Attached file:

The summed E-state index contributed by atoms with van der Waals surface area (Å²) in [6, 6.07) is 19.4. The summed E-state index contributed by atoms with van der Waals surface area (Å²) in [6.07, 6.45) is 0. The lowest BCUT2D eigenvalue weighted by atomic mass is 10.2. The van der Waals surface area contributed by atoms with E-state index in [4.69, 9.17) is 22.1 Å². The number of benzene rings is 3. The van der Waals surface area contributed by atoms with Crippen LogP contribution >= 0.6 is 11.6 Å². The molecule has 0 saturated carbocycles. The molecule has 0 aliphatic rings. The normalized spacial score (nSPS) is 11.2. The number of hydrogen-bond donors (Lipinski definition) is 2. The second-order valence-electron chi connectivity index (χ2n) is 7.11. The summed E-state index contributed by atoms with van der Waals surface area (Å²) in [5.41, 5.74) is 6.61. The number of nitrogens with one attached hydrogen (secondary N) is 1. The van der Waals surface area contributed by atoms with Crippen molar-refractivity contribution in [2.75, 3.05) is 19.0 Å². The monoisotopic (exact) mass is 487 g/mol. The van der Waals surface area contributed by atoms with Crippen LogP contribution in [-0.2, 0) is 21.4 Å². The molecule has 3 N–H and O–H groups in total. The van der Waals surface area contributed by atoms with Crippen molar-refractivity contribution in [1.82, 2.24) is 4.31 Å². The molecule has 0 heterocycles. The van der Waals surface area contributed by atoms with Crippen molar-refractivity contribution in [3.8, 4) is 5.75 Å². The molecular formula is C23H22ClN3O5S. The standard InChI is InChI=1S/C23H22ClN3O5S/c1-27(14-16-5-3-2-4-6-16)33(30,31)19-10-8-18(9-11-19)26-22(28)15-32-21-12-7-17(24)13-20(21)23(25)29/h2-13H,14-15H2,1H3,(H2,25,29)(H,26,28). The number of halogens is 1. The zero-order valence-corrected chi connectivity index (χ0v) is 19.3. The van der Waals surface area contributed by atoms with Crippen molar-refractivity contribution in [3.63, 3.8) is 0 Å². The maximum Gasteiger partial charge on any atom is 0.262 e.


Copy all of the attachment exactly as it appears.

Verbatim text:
The summed E-state index contributed by atoms with van der Waals surface area (Å²) in [6, 6.07) is 19.4. The summed E-state index contributed by atoms with van der Waals surface area (Å²) in [6.07, 6.45) is 0. The lowest BCUT2D eigenvalue weighted by atomic mass is 10.2. The van der Waals surface area contributed by atoms with E-state index in [4.69, 9.17) is 22.1 Å². The number of benzene rings is 3. The van der Waals surface area contributed by atoms with Crippen LogP contribution >= 0.6 is 11.6 Å². The molecule has 0 saturated carbocycles. The molecule has 0 aliphatic rings. The normalized spacial score (nSPS) is 11.2. The number of hydrogen-bond donors (Lipinski definition) is 2. The second-order valence-electron chi connectivity index (χ2n) is 7.11. The summed E-state index contributed by atoms with van der Waals surface area (Å²) in [5.41, 5.74) is 6.61. The number of nitrogens with one attached hydrogen (secondary N) is 1. The van der Waals surface area contributed by atoms with Crippen molar-refractivity contribution in [2.75, 3.05) is 19.0 Å². The monoisotopic (exact) mass is 487 g/mol. The van der Waals surface area contributed by atoms with Crippen LogP contribution in [-0.2, 0) is 21.4 Å². The molecule has 3 N–H and O–H groups in total. The van der Waals surface area contributed by atoms with Crippen molar-refractivity contribution in [1.82, 2.24) is 4.31 Å². The molecule has 0 heterocycles. The van der Waals surface area contributed by atoms with Crippen molar-refractivity contribution in [3.8, 4) is 5.75 Å². The molecular formula is C23H22ClN3O5S. The standard InChI is InChI=1S/C23H22ClN3O5S/c1-27(14-16-5-3-2-4-6-16)33(30,31)19-10-8-18(9-11-19)26-22(28)15-32-21-12-7-17(24)13-20(21)23(25)29/h2-13H,14-15H2,1H3,(H2,25,29)(H,26,28). The number of halogens is 1. The zero-order valence-corrected chi connectivity index (χ0v) is 19.3. The van der Waals surface area contributed by atoms with Crippen molar-refractivity contribution in [3.63, 3.8) is 0 Å². The maximum Gasteiger partial charge on any atom is 0.262 e.